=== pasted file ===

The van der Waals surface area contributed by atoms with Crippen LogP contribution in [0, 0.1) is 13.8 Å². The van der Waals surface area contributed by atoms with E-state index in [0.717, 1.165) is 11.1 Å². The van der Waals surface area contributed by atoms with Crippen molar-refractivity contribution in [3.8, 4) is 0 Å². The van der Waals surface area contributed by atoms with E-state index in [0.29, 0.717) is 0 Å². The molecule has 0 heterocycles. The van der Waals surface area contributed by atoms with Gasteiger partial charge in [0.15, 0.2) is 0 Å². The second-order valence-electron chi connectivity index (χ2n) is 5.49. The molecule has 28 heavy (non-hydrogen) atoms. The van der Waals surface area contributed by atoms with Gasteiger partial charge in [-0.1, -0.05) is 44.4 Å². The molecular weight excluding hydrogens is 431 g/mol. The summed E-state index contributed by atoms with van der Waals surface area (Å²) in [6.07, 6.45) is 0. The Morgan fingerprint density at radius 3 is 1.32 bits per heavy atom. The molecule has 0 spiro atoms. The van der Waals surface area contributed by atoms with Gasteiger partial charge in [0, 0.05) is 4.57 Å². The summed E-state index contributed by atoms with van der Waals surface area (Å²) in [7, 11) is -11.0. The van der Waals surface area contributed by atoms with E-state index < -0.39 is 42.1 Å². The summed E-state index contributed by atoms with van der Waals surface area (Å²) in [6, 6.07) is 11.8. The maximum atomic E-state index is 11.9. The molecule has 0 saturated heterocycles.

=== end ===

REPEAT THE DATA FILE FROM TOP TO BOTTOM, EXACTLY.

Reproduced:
The van der Waals surface area contributed by atoms with Crippen LogP contribution in [0, 0.1) is 13.8 Å². The van der Waals surface area contributed by atoms with E-state index in [0.717, 1.165) is 11.1 Å². The van der Waals surface area contributed by atoms with Crippen molar-refractivity contribution in [3.8, 4) is 0 Å². The van der Waals surface area contributed by atoms with E-state index in [0.29, 0.717) is 0 Å². The molecule has 0 heterocycles. The van der Waals surface area contributed by atoms with Gasteiger partial charge in [0.15, 0.2) is 0 Å². The second-order valence-electron chi connectivity index (χ2n) is 5.49. The molecule has 28 heavy (non-hydrogen) atoms. The van der Waals surface area contributed by atoms with Gasteiger partial charge in [-0.1, -0.05) is 44.4 Å². The molecular weight excluding hydrogens is 431 g/mol. The summed E-state index contributed by atoms with van der Waals surface area (Å²) in [6.07, 6.45) is 0. The Morgan fingerprint density at radius 3 is 1.32 bits per heavy atom. The molecule has 0 spiro atoms. The van der Waals surface area contributed by atoms with Gasteiger partial charge in [0, 0.05) is 4.57 Å². The summed E-state index contributed by atoms with van der Waals surface area (Å²) in [7, 11) is -11.0. The van der Waals surface area contributed by atoms with E-state index < -0.39 is 42.1 Å². The summed E-state index contributed by atoms with van der Waals surface area (Å²) in [6, 6.07) is 11.8. The maximum atomic E-state index is 11.9. The molecule has 0 saturated heterocycles.